I was raised in a military family. In fact, four generations of my family have served in all branches of the military. While my father, the colonel, did not push the military life on his children, we were surrounded by all of the tradition and symbolism. And I have to say, I love a lot of the symbolism.
Every squad, platoon, company, battalion, regiment, corps – every division or unit of any type will have insignias, flags, banners, badges, ribbons, medals, patches, pins, cufflinks, and challenge coins. All of these will have various symbols, animals, or crests, and they frequently have Latin phrases on them.
One of my favorite unit insignias is from the 7th Air Defense Artillery Regiment. It is described as being a gold metal and enamel device consisting of a panther in a walking position facing forward with fire emitting from its mouth and ears. I love the symbolism of fire, that primal energy of life. And you have to respect the stealth and skill of the panther, its bravery and all of its physical might.
The Latin phrase on the insignia is “Nullius Pavet Occursum.”
The motto translates to: “He [or she] Fears No Encounter.” I like that saying. And I like it a lot more than the more commonly used Latin aphorism, Carpe diem, or “Seize the Day.” Here’s why.
Seizing the day implies making use of the day, or the time in the day. That could have a powerful meaning like seizing your destiny, or it could mean take out the trash – fill your time, be useful. Now, there’s nothing wrong with being useful, but I like the broader vision of meeting each day, or night, head on, whatever is out there, be it person or mountain lion, or even the torturing of my brain and over-thinking, or challenging my body with a rugged trek through the wilderness, free of all fear. I will fear no one. Fear no situation. Fear nothing that comes my way.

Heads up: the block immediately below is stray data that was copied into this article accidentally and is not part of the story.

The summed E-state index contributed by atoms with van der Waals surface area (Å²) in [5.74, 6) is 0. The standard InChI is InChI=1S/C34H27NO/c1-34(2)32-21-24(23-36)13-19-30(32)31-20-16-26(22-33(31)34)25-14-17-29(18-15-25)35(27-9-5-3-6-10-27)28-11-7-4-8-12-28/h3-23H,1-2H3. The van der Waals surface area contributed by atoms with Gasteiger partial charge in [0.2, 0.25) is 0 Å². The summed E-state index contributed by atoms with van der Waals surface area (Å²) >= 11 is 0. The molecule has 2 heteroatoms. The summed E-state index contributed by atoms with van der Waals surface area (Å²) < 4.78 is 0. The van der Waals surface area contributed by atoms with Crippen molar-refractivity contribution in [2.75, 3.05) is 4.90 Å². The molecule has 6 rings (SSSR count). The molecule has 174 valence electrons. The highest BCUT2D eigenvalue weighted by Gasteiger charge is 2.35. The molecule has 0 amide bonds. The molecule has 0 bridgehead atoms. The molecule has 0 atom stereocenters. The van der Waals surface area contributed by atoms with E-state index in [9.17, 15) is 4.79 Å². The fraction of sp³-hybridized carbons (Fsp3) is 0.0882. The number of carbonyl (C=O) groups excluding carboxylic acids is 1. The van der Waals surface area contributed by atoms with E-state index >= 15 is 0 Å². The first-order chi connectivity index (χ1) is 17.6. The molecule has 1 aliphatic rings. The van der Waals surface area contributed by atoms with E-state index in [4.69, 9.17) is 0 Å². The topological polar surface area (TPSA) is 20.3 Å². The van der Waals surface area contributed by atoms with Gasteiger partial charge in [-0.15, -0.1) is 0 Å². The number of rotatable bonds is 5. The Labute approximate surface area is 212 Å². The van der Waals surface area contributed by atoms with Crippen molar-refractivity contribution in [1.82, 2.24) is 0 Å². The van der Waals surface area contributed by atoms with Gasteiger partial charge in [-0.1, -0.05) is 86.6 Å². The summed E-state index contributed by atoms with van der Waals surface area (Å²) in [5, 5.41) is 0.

You see, freedom from fear allows us to experience everything. Every step, every breath, every heartbeat. If we are free of fear, we will not hesitate to take on a new experience, to meet a new person, to travel to a new destination, to tackle our mental barriers, to take risks so that we may grow. Fear constricts a person’s world. Freedom from fear expands it.
So powerful is the concept of freedom from fear that it was included as one of the four basic freedoms in the Universal Declaration of Human Rights, adopted by the United Nations General Assembly in 1948. In that context, it meant freedom from war or the fear of obliteration, a noble aspiration indeed.
So, do more than seize your day, face every encounter, every challenge, every moment without fear. Live!
Photo Credit: I found this image on the Internet in the public domain. I could find no other attribution for it. Unfortunately, it does not fill the space too well on a desktop and the last word is cut off, but the image is better on the mobile app.